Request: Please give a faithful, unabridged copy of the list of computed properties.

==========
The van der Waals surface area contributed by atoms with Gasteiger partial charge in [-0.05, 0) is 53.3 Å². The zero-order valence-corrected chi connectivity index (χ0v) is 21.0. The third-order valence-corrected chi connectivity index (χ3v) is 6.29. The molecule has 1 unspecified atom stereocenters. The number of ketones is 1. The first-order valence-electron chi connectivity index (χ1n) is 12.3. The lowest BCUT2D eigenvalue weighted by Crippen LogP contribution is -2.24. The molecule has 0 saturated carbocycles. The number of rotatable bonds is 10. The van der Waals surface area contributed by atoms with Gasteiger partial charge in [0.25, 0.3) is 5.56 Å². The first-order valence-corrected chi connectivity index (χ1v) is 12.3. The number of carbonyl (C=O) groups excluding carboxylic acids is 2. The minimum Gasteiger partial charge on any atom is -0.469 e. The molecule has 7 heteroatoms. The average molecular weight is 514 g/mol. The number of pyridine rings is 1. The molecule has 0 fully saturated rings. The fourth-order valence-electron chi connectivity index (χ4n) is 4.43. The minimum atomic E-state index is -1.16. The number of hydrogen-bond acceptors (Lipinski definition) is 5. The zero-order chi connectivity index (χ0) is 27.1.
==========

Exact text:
The van der Waals surface area contributed by atoms with Gasteiger partial charge in [-0.05, 0) is 53.3 Å². The zero-order valence-corrected chi connectivity index (χ0v) is 21.0. The third-order valence-corrected chi connectivity index (χ3v) is 6.29. The molecule has 1 unspecified atom stereocenters. The number of ketones is 1. The first-order valence-electron chi connectivity index (χ1n) is 12.3. The lowest BCUT2D eigenvalue weighted by Crippen LogP contribution is -2.24. The molecule has 0 saturated carbocycles. The number of rotatable bonds is 10. The van der Waals surface area contributed by atoms with Gasteiger partial charge in [0.25, 0.3) is 5.56 Å². The first-order valence-corrected chi connectivity index (χ1v) is 12.3. The number of carbonyl (C=O) groups excluding carboxylic acids is 2. The minimum Gasteiger partial charge on any atom is -0.469 e. The molecule has 7 heteroatoms. The average molecular weight is 514 g/mol. The number of pyridine rings is 1. The molecule has 0 fully saturated rings. The fourth-order valence-electron chi connectivity index (χ4n) is 4.43. The minimum atomic E-state index is -1.16. The number of hydrogen-bond acceptors (Lipinski definition) is 5. The zero-order chi connectivity index (χ0) is 27.1.